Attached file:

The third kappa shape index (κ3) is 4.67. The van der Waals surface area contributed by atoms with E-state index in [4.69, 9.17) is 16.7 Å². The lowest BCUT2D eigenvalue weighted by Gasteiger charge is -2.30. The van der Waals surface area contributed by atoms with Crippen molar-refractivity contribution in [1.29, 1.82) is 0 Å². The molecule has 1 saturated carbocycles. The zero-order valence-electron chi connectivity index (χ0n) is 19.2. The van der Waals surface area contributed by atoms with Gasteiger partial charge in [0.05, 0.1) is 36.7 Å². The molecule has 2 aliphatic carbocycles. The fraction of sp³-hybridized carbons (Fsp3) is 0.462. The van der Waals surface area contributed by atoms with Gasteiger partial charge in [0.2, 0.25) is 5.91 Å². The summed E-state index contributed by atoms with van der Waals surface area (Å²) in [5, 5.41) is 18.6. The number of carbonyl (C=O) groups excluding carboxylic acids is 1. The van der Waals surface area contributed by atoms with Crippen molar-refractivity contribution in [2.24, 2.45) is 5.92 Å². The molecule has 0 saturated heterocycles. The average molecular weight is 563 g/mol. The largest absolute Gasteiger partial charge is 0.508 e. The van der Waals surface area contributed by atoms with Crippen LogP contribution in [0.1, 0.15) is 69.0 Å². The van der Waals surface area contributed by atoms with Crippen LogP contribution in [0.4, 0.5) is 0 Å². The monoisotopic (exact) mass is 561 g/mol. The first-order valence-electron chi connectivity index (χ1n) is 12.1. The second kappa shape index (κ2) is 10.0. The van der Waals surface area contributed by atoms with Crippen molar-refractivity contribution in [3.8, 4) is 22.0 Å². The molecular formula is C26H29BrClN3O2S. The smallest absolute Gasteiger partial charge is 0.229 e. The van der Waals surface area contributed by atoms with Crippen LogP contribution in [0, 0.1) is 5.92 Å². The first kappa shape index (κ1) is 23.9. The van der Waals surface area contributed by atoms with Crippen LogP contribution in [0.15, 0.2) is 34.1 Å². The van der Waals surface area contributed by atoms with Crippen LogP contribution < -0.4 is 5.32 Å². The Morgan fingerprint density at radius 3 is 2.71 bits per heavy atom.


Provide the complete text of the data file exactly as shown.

The third kappa shape index (κ3) is 4.67. The van der Waals surface area contributed by atoms with E-state index in [4.69, 9.17) is 16.7 Å². The lowest BCUT2D eigenvalue weighted by Gasteiger charge is -2.30. The van der Waals surface area contributed by atoms with Crippen molar-refractivity contribution in [1.29, 1.82) is 0 Å². The molecule has 1 saturated carbocycles. The zero-order valence-electron chi connectivity index (χ0n) is 19.2. The van der Waals surface area contributed by atoms with Gasteiger partial charge in [0.05, 0.1) is 36.7 Å². The molecule has 2 aliphatic carbocycles. The fraction of sp³-hybridized carbons (Fsp3) is 0.462. The van der Waals surface area contributed by atoms with Gasteiger partial charge in [0.2, 0.25) is 5.91 Å². The summed E-state index contributed by atoms with van der Waals surface area (Å²) in [5, 5.41) is 18.6. The number of carbonyl (C=O) groups excluding carboxylic acids is 1. The van der Waals surface area contributed by atoms with Crippen molar-refractivity contribution in [2.24, 2.45) is 5.92 Å². The molecule has 0 saturated heterocycles. The average molecular weight is 563 g/mol. The largest absolute Gasteiger partial charge is 0.508 e. The van der Waals surface area contributed by atoms with Crippen LogP contribution in [0.1, 0.15) is 69.0 Å². The van der Waals surface area contributed by atoms with Crippen LogP contribution in [0.4, 0.5) is 0 Å². The monoisotopic (exact) mass is 561 g/mol. The first-order valence-electron chi connectivity index (χ1n) is 12.1. The second kappa shape index (κ2) is 10.0. The van der Waals surface area contributed by atoms with Crippen molar-refractivity contribution in [3.8, 4) is 22.0 Å². The molecular formula is C26H29BrClN3O2S. The smallest absolute Gasteiger partial charge is 0.229 e. The van der Waals surface area contributed by atoms with Crippen LogP contribution in [0, 0.1) is 5.92 Å². The first kappa shape index (κ1) is 23.9. The van der Waals surface area contributed by atoms with Crippen LogP contribution in [0.15, 0.2) is 34.1 Å². The van der Waals surface area contributed by atoms with Crippen LogP contribution < -0.4 is 5.32 Å². The Morgan fingerprint density at radius 3 is 2.71 bits per heavy atom.